Black women do not save. That is, of course, unsurprising considering the American culture of consumption has transformed into a culture of debt . But it just so happens that structural racism has made partaking in this culture all the more costly for Black communities.
A few weeks ago, the Post Gazette featured a study that explored into the racial wealth gap in the United States. This time, researchers analyzed the fiscal divisions through a gendered lens. The findings told what we already knew: Whites (this time women) control the overwhelming majority of wealth in the United States.
The writeup, titled “Study Finds Median Wealth for Single Black Women at $5” (an obvious attempt to capitalize off of the mainstream media’s obsession with the pathology of Black women.), wasn’t perfect . But the fact remains: the economic structure of this country combined with the financial illiteracy of Black women promise us certain financial doom.
Countless blogger and armchair economist questioned the study as well as the motives behind it, but these findings should inspire some serious self-reflection. As a 21 year-old, my negative net worth is typical for a woman of any racial background . These studies, however, do force me contemplate the ways in which my current risky fiscal behaviors may be setting me up for a shaky financial future despite my middle-class upbringing and world-class education.
And that box of economic dysfunction is not too difficult to unpack. Why spend spend the money in the first place? What prompts women like you and me to live life on the edge of financial ruin?
Not to ignore the very real structural impediments to the development of wealth in black communities, but according to KK Charles (2007) blacks could shrink the wealth gap by as much as 50% if we eliminated what he calls “visible consumption.”
This is an issue that cuts to the very heart of Black womanhood. Black women literally wear their insecurities. An oppressive economic structure cannot be blamed completely. Continued attacks on black women produce consumer culture that has an especially devastating affect on the emotional and financial well-being of all Black women.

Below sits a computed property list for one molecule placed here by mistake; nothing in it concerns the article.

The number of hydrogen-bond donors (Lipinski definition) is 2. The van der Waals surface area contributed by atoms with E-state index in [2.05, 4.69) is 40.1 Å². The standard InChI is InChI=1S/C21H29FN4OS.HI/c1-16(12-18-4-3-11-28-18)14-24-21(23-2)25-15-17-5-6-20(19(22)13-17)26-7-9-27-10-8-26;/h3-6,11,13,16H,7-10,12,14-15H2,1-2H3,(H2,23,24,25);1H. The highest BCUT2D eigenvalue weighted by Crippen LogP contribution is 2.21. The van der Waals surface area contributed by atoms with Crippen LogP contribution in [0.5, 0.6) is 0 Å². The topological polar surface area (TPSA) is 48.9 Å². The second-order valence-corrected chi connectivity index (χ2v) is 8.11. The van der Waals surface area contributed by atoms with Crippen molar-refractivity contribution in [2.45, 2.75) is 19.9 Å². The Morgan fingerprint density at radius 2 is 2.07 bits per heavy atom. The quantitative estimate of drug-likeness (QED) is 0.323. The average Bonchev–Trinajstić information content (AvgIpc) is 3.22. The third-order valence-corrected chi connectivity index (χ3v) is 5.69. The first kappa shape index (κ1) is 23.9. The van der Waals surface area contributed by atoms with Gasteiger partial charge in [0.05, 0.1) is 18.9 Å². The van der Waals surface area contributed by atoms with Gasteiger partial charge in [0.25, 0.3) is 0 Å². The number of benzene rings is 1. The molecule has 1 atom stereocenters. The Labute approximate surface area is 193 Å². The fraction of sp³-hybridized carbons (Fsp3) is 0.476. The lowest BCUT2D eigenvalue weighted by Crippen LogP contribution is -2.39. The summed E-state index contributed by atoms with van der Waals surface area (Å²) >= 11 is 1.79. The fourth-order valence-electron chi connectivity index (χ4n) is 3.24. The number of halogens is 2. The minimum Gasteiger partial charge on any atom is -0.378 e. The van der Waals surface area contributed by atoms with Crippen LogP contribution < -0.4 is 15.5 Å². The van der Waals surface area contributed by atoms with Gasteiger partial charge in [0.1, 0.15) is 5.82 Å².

As the media has been so quick to point out, it’s hard being a black woman. We’re continually told we’re too fat or too thin, too dark or too light, too picky or too easy. Black women have yet to succumb to the victimology that MSM tries to map onto us, but it is time that Black women grabbed the reigns of our economic destiny.
Changing The Channel
Black women cannot afford to be passive consumers of the media we are presented. Constant critical analysis of the way we’re represented in MSM is essential to developing a sense of self-worth in an unsympthathetic society. BET is an easy target; however, the brazen materialism and misogyny that many young women have become keen to consume provide examples of the ways that we’ve internalized the negative images that we have been force fed since birth.
However, reprogramming requires more than a rejection of the degrading music, videos, and film we encounter daily. It demands a new understanding of how we view the problem.
It’s time that we realize the repercussions of conspicuous consumption don’t confine themselves to innercity housing projects. Much maligned is the black woman who will spend $500 on her weave but can’t pay her light bill. We ridicule these women. We scorn them for their unrespectable behavior, but at the end of the day, we are these women. No matter how we may justify our spending sprees, few of us can afford to throw our money away. But old habits are hard to break.
What Are We Teaching Our Daughters?
I resist the temptation to blame entirely the designer-clad booty shakers on BET for our financial peril. These are issues that began long before Bob Johnson’s Frankenstein hit the airwaves. Studies show that bad financial behaviors are learned , so I’d venture to say that the majority of us who can’t balance a checkbook grew up with parent’s whose bank accounts, for one reason or another, were consistently overdrawn.
I am proud of most of the things I’ve received from my mom: her sense of humor, her love of music, her good genes that will keep me looking 35 when I am well into my 50s. But from her I also learned that worthwhile women pay meticulous attention to their appearance. That same voice that has me reaching for a mirror 10 times a day also has me reaching for my debit card as soon as I see a pair of shoes that would match perfectly with my new dress.
Before young girls are able to set priorites for themselves, we determine them. So let’s teach eachother that we don’t have to wait for a man to acknowledge our beauty. Everyday should be a celebration of Black womanhood. That includes abstaining from participation in a celebrity culture which delights in dissecting the flaws of female celebrities.
Mental stability and health are inextricable linked to that of our bank accounts. We as black women will never be able to close the dreaded wealth gap if we don’t first take time to learn about ourselves as well as the costs and consequences of reckless spending. Not only for ourselves but for our communities.
1. “Why can’t Americans save a dime? - MSN Money.” Personal Finance and Investing - MSN Money. http://moneycentral.msn.com/content/savinganddebt/savemoney/p145775.asp.
2. Ta-nehisi Coates does a characteristically brilliant job problematizing the Post’s presentation here.
3. The most stunning findings measure the wealth of single women between the ages of 36 and 45.
4. “Parents Offer Key to Children’s Financial Well-being.” http://uanews.org/node/25529
This was originally published in April 2010 on The FreshXpress